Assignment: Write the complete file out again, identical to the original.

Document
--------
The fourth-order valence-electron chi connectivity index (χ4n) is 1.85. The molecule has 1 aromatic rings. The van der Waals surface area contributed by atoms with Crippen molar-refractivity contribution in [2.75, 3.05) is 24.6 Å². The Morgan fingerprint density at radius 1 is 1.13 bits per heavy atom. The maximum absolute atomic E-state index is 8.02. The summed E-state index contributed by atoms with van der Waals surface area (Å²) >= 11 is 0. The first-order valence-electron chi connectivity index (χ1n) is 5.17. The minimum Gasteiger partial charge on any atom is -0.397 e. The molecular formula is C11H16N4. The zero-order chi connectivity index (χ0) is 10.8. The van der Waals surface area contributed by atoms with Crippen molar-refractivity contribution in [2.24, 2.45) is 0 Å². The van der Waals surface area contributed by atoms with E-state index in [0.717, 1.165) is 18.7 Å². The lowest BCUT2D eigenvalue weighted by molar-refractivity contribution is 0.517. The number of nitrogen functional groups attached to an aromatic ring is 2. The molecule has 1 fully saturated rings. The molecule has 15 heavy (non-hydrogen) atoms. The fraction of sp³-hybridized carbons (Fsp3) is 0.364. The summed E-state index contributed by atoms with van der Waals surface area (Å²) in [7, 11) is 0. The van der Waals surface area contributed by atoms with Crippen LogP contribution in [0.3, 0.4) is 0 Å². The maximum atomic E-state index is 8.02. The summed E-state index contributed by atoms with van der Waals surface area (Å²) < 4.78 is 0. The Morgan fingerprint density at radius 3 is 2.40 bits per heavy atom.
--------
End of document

The fourth-order valence-electron chi connectivity index (χ4n) is 1.85. The molecule has 1 aromatic rings. The van der Waals surface area contributed by atoms with Crippen molar-refractivity contribution in [2.75, 3.05) is 24.6 Å². The Morgan fingerprint density at radius 1 is 1.13 bits per heavy atom. The maximum absolute atomic E-state index is 8.02. The summed E-state index contributed by atoms with van der Waals surface area (Å²) >= 11 is 0. The first-order valence-electron chi connectivity index (χ1n) is 5.17. The minimum Gasteiger partial charge on any atom is -0.397 e. The molecular formula is C11H16N4. The zero-order chi connectivity index (χ0) is 10.8. The van der Waals surface area contributed by atoms with Crippen molar-refractivity contribution in [2.24, 2.45) is 0 Å². The van der Waals surface area contributed by atoms with E-state index in [0.717, 1.165) is 18.7 Å². The lowest BCUT2D eigenvalue weighted by molar-refractivity contribution is 0.517. The number of nitrogen functional groups attached to an aromatic ring is 2. The molecule has 1 fully saturated rings. The molecule has 15 heavy (non-hydrogen) atoms. The fraction of sp³-hybridized carbons (Fsp3) is 0.364. The summed E-state index contributed by atoms with van der Waals surface area (Å²) in [7, 11) is 0. The van der Waals surface area contributed by atoms with Crippen LogP contribution in [0.3, 0.4) is 0 Å². The maximum atomic E-state index is 8.02. The summed E-state index contributed by atoms with van der Waals surface area (Å²) < 4.78 is 0. The Morgan fingerprint density at radius 3 is 2.40 bits per heavy atom.